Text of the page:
We’re in unfamiliar territory. You need to go back to 1982 before you find the UK inflation rate at current levels – it is now nearly double the long-term average since 1949.
Households have been the first to feel the strain, and with discretionary income in retreat, we might be fast-approaching the point at which businesses are no longer able to pass on cost increases to consumers. Statistics suggest we might be there already.
The rate of producer price inflation has hit its highest level since records began and is already outstripping factory gate prices. It’s significant that the gap between the two measures is widening. This could reflect a possible lag on the pricing front. But it could also signal that consumer demand has become more sensitive to inflationary effects. If this does, indeed, point to increased elasticity of demand across the board, any further increases in input prices are likely to eat into corporate earnings.
The Dow Jones industrial index is now on its longest weekly losing streak in 90 years. And the market appears to be pricing in a prolonged economic downturn, as few investors now believe that central banks will be able to keep a lid on inflation while avoiding measures that choke off economic growth.
On the domestic front, there is a glimmer of hope in that UK wholesale gas prices are pulling back in response to an unprecedented surplus of liquefied natural gas. And at the time of writing, the UK benchmark FTSE 100 was holding up better than its US equivalents. This is principally due to the heavy weightings ascribed to old world industries, the very reason why the FTSE 100 attracted regular criticism when tech stock valuations were going through the roof.
Irony aside, the Nasdaq Composite index has lost 28 per cent of its value in the year-to-date. The tech rout may still have some way to run even though the index’s average price/earnings multiple, which now stands at of 21 times, is down by a third since the start of the year.
Perhaps the most chastening news over the past week came from across the Atlantic, as shares in Target Corp (US:TGT) and Walmart (US:WMT) were marked down heavily after the US retailers delivered quarterly earnings updates that fell well short of analysts’ expectations due to inflationary impacts and changing consumer habits.
The earnings misses demonstrate that traditionally defensive stocks are also vulnerable when inflationary pressures are unleashed. Big-box department store chains usually provide refuge for investors when the economy tanks as demand for the groceries and other essentials they sell is largely inelastic. But these types of retailers also operate on rather thin margins, so profits are imperilled whenever the rate of inflation is elevated for an extended period.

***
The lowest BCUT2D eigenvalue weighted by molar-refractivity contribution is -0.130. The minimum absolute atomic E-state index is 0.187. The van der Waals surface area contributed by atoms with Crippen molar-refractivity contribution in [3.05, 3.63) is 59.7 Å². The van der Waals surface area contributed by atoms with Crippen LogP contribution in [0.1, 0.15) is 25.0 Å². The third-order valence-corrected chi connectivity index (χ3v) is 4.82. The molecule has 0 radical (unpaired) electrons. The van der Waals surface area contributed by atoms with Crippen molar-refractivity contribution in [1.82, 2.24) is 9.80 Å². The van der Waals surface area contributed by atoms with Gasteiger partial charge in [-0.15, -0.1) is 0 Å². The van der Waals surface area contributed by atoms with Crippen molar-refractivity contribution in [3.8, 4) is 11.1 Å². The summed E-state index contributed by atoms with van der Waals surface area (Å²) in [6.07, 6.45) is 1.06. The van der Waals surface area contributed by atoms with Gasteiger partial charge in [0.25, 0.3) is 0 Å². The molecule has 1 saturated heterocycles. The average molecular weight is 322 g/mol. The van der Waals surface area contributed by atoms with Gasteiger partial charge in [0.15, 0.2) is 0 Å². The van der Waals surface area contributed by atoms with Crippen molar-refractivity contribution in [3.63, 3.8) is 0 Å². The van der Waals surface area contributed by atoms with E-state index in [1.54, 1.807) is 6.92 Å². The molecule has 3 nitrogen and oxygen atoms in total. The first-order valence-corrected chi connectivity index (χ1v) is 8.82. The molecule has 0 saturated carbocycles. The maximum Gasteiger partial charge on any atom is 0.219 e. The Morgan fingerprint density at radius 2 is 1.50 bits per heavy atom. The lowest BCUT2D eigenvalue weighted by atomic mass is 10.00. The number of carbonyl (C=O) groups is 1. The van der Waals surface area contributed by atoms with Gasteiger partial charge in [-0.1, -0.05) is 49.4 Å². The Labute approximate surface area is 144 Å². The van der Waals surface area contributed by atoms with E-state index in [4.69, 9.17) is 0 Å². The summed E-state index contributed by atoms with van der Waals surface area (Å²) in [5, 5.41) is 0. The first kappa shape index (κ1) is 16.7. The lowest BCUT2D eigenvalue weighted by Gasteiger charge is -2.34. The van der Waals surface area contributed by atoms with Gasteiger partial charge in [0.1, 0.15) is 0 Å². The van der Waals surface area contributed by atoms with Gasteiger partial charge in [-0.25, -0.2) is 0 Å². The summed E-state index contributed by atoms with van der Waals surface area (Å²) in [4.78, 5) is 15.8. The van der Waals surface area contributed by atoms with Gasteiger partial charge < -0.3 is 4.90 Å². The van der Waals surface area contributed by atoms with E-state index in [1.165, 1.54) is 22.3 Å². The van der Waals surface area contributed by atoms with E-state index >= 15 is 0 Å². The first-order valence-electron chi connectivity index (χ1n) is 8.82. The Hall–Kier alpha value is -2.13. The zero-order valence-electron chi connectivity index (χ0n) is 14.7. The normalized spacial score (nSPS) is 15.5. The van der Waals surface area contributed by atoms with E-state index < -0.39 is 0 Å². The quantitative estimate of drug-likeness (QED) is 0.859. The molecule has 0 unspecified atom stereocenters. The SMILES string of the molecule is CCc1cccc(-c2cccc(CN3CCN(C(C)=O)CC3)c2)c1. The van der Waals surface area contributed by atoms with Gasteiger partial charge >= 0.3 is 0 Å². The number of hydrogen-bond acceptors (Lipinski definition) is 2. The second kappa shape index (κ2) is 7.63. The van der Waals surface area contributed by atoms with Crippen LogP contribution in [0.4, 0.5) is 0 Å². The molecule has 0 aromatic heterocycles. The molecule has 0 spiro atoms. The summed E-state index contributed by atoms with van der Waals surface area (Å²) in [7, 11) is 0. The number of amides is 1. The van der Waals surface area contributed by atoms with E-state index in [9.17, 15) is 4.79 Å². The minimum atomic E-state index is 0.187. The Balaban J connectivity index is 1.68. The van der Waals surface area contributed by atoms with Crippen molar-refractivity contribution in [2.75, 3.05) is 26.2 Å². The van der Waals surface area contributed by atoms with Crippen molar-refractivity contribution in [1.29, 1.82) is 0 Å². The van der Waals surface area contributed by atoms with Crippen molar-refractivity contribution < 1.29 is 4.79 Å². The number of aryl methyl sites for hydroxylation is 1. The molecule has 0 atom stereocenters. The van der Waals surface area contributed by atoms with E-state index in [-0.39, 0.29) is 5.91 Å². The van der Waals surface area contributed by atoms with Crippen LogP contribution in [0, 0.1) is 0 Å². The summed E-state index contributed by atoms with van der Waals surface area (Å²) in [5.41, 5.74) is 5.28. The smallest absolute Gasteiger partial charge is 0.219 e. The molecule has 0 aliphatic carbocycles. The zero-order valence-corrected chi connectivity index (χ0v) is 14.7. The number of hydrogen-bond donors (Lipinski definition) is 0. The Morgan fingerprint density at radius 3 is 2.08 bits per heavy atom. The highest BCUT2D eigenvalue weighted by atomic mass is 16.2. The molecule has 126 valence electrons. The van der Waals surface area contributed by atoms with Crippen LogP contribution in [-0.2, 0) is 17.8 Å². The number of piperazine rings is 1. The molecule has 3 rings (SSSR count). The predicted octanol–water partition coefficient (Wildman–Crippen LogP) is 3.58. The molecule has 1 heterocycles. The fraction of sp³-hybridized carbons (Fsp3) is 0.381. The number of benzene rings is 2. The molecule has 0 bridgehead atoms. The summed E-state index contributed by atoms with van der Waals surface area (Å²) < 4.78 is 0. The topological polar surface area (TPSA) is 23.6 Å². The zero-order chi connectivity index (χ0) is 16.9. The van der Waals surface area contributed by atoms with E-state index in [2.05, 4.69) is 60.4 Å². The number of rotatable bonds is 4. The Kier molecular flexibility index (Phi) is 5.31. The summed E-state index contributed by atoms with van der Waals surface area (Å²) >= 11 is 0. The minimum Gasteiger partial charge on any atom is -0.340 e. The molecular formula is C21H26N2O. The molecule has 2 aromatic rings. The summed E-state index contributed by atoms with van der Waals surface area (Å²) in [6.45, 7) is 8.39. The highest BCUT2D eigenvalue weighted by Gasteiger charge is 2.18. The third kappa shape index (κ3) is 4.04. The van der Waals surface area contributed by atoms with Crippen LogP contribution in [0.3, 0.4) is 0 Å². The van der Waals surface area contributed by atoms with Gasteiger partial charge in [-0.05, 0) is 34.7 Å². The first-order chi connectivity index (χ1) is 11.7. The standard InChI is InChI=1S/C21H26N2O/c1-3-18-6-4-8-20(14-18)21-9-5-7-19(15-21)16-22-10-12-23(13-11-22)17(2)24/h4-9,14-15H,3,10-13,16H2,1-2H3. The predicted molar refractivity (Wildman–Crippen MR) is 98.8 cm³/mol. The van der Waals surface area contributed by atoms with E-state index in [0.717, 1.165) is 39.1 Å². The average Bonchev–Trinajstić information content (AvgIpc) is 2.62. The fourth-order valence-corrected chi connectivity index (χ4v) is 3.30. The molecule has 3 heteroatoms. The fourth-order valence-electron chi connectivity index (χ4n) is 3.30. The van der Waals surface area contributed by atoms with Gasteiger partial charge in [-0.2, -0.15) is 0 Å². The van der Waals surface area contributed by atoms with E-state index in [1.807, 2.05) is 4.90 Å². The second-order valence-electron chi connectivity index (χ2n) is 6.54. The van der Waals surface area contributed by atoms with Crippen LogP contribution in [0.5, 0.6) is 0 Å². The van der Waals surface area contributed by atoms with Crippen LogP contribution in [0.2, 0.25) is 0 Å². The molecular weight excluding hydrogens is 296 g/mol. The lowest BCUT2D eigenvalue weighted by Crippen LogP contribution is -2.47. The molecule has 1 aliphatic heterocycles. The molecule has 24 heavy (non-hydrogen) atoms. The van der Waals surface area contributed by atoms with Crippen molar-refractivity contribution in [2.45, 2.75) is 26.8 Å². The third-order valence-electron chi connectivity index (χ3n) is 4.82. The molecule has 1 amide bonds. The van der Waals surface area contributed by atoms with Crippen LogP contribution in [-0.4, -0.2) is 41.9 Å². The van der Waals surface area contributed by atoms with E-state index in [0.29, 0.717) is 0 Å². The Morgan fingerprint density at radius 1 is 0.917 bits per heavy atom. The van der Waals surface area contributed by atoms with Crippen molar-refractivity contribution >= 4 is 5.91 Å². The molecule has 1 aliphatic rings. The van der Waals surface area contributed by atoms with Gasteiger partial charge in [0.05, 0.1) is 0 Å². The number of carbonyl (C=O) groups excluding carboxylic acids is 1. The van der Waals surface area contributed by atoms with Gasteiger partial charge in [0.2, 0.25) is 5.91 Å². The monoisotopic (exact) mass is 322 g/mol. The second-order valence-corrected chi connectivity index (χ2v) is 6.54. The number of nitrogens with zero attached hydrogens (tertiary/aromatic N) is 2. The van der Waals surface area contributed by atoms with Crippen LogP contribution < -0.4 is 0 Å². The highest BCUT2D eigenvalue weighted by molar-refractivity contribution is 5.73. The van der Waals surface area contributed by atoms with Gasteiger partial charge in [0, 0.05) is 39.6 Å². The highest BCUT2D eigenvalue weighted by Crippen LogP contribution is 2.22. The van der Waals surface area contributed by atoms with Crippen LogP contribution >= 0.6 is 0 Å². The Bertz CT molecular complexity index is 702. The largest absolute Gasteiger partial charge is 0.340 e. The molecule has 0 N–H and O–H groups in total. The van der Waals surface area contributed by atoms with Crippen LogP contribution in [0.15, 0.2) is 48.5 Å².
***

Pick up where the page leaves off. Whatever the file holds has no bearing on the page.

With defensives on the defensive, investors might be well advised to consider the other end of the retail spectrum. The luxury goods market is not recession proof, as many advocates would have us believe, but it has proved to be surprisingly resilient in previous downturns. It has been demonstrated that in times of inflation, demand for luxury goods often increases as heritage brands hold value and will not depreciate. Add in the fact that well-heeled customers struggle less during economic slumps and you can see why the luxury goods sector is a viable option for investors, even though it may appear counter-intuitive to some.
Admittedly, the S&P Global Luxury index is now in downtrend, largely a consequence of China’s strict containment measures in response to the Omicron variant. But over the past 10 years it has delivered an annualised return of 8.7 per cent, while the share price of one of the more prominent CAC 40 constituents, LVMH (FR:MC), has increased by 456 per cent over the same period. And unlike some tech stocks, its rating is largely predicated on rising earnings.
Naturally, in the months ahead there will be plenty of investors who will be sifting through the tech sphere for quality growth stocks that have been caught up in the general sell-off. But it’s worth noting that Chinese consumers of luxury goods are relatively well placed to escape the economic hit brought about by the recent restrictions.
Authorities in Shanghai and elsewhere in China have started to ease restrictions as infection rates fall. So, we are likely to witness rising sales volumes in this corner of the market due to pent-up demand from the country’s more affluent consumers. After all, the rise of the luxury goods market is intertwined with the emerging markets growth story.